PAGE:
Los Angeles mayoral candidate Rick Caruso is a real estate developer who became a billionaire by raising some of L.A.’s most popular shopping centers. He’s the former president of the L.A. Board of Police Commissioners, and a cop-lover who has promised to massively fund and expand the LAPD, all while fear-mongering over a dubious “crime wave” that he claims requires a crackdown.
Snoop Dogg is a living legend in music — a native son of Long Beach who stumbled into a mentorship from Dr. Dre, launching his career as 1990s gangsta rap rose to the zeitgeist. Over the decades, Snoop has taken rhetorical shots at the police and their defense of corruption and whiteness, rapping about “crooked-ass cops” that want to “make a deal with me.” As recently as 2021, Snoop has openly disparaged the relationship between police, white society and the Black community, rapping about news media portraying young men as Crips and bemoaning how “the people sworn to protect is killin’ all my cousins.”
Given this framework, it’s hard to imagine why Snoop would rep Caruso, a once-committed Republican who has flipped Democrat for his mayoral run, in any meaningful fashion. But these two odd bedfellows have come together in mutual support, with Snoop endorsing the “pro-centrist” billionaire in a Zoom call this week. “Look at what he stands for. Look at what he’s about,” he said in the call. “You got my support. We’re a part of whatever you’re a part of, as far as bringing love to the community and keeping people there that were a part of the community.”
The joint endorsement from Snoop and Watts community activist “Sweet” Alice Harris is a big win for Caruso, who is currently in a dead heat with Rep. Karen Bass, former head of the Congressional Black Caucus. But when it comes to figuring out what Caruso’s really done, it just comes down to the same ol’ billionaire philanthropy we’ve seen before: Small chunks of tax-deductible contributions given to institutions that maintain much of the status quo.
In 2013, Caruso announced a $5 million donation, spread out over a decade, to a cop-led program to reach underserved youth in Watts, similar to other programs that research has shown can worsen the “school-to-prison” pipeline. Elsewhere, he’s given smaller amounts to mentorship programs and a children’s school in Skid Row, but it all pales in comparison to the $50-million-plus contributions he’s dumped on his alma mater, the University of Southern California, and to Pepperdine University in Malibu.
Perhaps Caruso believes that these well-endowed private universities still need all the funding they can get (or maybe he just loves seeing his name plastered all over buildings). Maybe he’s just saving up the rest of his $4 billion fortune so that he can, on a whim, dump about $10 million into a massive political ad campaign to garner attention with voters. Or maybe, just maybe, he’s another big capitalist who portrays himself as a beacon of competency and common sense in a sea of chaos.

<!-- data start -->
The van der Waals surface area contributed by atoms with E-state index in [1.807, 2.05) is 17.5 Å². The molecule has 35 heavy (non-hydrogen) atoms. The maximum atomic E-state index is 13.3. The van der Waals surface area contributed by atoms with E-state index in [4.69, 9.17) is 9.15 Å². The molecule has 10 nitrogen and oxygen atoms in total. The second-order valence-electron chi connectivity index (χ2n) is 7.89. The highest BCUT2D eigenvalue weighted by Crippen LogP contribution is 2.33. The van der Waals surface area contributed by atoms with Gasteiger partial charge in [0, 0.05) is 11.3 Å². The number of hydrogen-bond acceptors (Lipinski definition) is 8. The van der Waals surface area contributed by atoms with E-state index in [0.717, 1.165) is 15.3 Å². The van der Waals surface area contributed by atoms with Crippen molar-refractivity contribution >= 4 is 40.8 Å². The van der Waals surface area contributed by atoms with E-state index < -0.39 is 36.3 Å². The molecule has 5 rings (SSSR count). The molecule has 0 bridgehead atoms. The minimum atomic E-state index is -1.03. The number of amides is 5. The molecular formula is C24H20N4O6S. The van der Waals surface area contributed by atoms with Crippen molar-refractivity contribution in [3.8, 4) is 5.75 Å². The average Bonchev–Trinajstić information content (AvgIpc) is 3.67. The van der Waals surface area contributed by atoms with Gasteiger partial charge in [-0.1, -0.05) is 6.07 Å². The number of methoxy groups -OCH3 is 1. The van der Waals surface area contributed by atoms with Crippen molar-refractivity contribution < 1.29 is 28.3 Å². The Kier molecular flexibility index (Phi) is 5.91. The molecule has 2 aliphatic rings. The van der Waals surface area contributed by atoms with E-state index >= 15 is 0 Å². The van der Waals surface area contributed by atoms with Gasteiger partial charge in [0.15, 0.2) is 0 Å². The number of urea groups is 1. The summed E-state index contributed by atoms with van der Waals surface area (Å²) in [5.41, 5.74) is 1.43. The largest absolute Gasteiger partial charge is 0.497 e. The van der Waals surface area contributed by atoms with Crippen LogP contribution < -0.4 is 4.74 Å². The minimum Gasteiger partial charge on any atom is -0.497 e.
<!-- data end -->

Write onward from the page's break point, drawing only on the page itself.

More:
In which case, Snoop’s support makes that much more sense, given he’s also an incredibly wealthy power-player who can make big splashes in all kinds of communities. Much has been written about the relationship between Black leaders and capitalist enterprise — everyone from Malcolm X to Nipsey Hussle has championed the need for enterprise and reinvestment into Black communities by Black people. It’s a flawed premise, given how much structural rot there is in America’s treatment of minority labor. And while there’s little doubt that Snoop has shown up for Long Beach and South Central, it’s also true that he’s made some contradictory choices that show his belief in the current system; consider him partnering with police and establishment politicians, even while claiming there is “no justice, no peace” when Black men are being gunned down by cops under a racist system.
Meanwhile, other celebrities, including Gwyneth Paltrow and music producer extraordinaire Scooter Braun, have lined up behind Caruso in the mayoral race. Amid this flurry of action, Snoop is a strange but fitting commodity: A representative of a community that’s been exploited by the wealthy and damaged by gentrification, but also a believer in the siren song of capitalist success.
In the big picture, endorsement is just another lesson on why celebrities are perhaps the wrong people to care about when it comes to politics. Snoop is in a stratospheric tax bracket, and has been for a long time, and he deserves credit for hustling his way up from next to nothing. But survivorship bias is a real thing — and it creates real harms when it leads people to ignore how bad things are for the (metaphoric) casualties.
Why is Snoop voting for a cop-loving billionaire? It could be that the man really just loves Caruso — but more likely, it’s a reflection of how messy and opaque our electoral politics really are, especially when the wealthy have so much more pull than the rest of us.